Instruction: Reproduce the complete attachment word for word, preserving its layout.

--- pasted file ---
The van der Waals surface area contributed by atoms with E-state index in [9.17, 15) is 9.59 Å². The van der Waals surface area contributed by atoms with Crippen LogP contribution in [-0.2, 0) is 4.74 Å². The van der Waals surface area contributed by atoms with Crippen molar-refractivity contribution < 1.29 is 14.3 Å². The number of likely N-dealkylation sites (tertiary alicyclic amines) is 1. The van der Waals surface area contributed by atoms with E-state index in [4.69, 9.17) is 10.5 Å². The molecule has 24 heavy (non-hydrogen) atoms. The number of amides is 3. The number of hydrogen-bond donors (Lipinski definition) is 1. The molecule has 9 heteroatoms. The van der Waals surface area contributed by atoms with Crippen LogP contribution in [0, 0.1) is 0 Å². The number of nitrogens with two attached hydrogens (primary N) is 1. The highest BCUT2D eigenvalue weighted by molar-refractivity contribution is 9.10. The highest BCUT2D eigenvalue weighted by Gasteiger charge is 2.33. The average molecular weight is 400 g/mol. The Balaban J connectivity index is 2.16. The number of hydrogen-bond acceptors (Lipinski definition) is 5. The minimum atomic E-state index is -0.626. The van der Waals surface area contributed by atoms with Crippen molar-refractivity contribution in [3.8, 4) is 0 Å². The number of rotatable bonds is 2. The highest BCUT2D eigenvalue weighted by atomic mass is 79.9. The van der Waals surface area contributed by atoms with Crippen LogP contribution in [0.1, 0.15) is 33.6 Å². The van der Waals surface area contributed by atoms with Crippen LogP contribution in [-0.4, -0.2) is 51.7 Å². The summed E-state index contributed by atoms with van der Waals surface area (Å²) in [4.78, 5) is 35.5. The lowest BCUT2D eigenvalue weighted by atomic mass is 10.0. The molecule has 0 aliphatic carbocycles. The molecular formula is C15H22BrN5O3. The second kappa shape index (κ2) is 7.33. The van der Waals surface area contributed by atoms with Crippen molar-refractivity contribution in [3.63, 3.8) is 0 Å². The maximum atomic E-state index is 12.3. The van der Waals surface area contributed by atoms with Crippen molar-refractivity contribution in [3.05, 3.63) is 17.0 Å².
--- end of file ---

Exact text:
The van der Waals surface area contributed by atoms with E-state index in [9.17, 15) is 9.59 Å². The van der Waals surface area contributed by atoms with Crippen LogP contribution in [-0.2, 0) is 4.74 Å². The van der Waals surface area contributed by atoms with Crippen molar-refractivity contribution < 1.29 is 14.3 Å². The number of likely N-dealkylation sites (tertiary alicyclic amines) is 1. The van der Waals surface area contributed by atoms with E-state index in [4.69, 9.17) is 10.5 Å². The molecule has 24 heavy (non-hydrogen) atoms. The number of amides is 3. The number of hydrogen-bond donors (Lipinski definition) is 1. The molecule has 9 heteroatoms. The van der Waals surface area contributed by atoms with Crippen LogP contribution in [0, 0.1) is 0 Å². The number of nitrogens with two attached hydrogens (primary N) is 1. The highest BCUT2D eigenvalue weighted by molar-refractivity contribution is 9.10. The highest BCUT2D eigenvalue weighted by Gasteiger charge is 2.33. The average molecular weight is 400 g/mol. The Balaban J connectivity index is 2.16. The number of hydrogen-bond acceptors (Lipinski definition) is 5. The minimum atomic E-state index is -0.626. The van der Waals surface area contributed by atoms with Crippen molar-refractivity contribution in [3.8, 4) is 0 Å². The number of rotatable bonds is 2. The highest BCUT2D eigenvalue weighted by atomic mass is 79.9. The van der Waals surface area contributed by atoms with Crippen LogP contribution in [0.1, 0.15) is 33.6 Å². The van der Waals surface area contributed by atoms with Crippen LogP contribution in [-0.4, -0.2) is 51.7 Å². The summed E-state index contributed by atoms with van der Waals surface area (Å²) in [4.78, 5) is 35.5. The lowest BCUT2D eigenvalue weighted by atomic mass is 10.0. The molecule has 0 aliphatic carbocycles. The molecular formula is C15H22BrN5O3. The second kappa shape index (κ2) is 7.33. The van der Waals surface area contributed by atoms with Crippen molar-refractivity contribution in [3.63, 3.8) is 0 Å². The maximum atomic E-state index is 12.3. The van der Waals surface area contributed by atoms with Crippen molar-refractivity contribution in [3.05, 3.63) is 17.0 Å².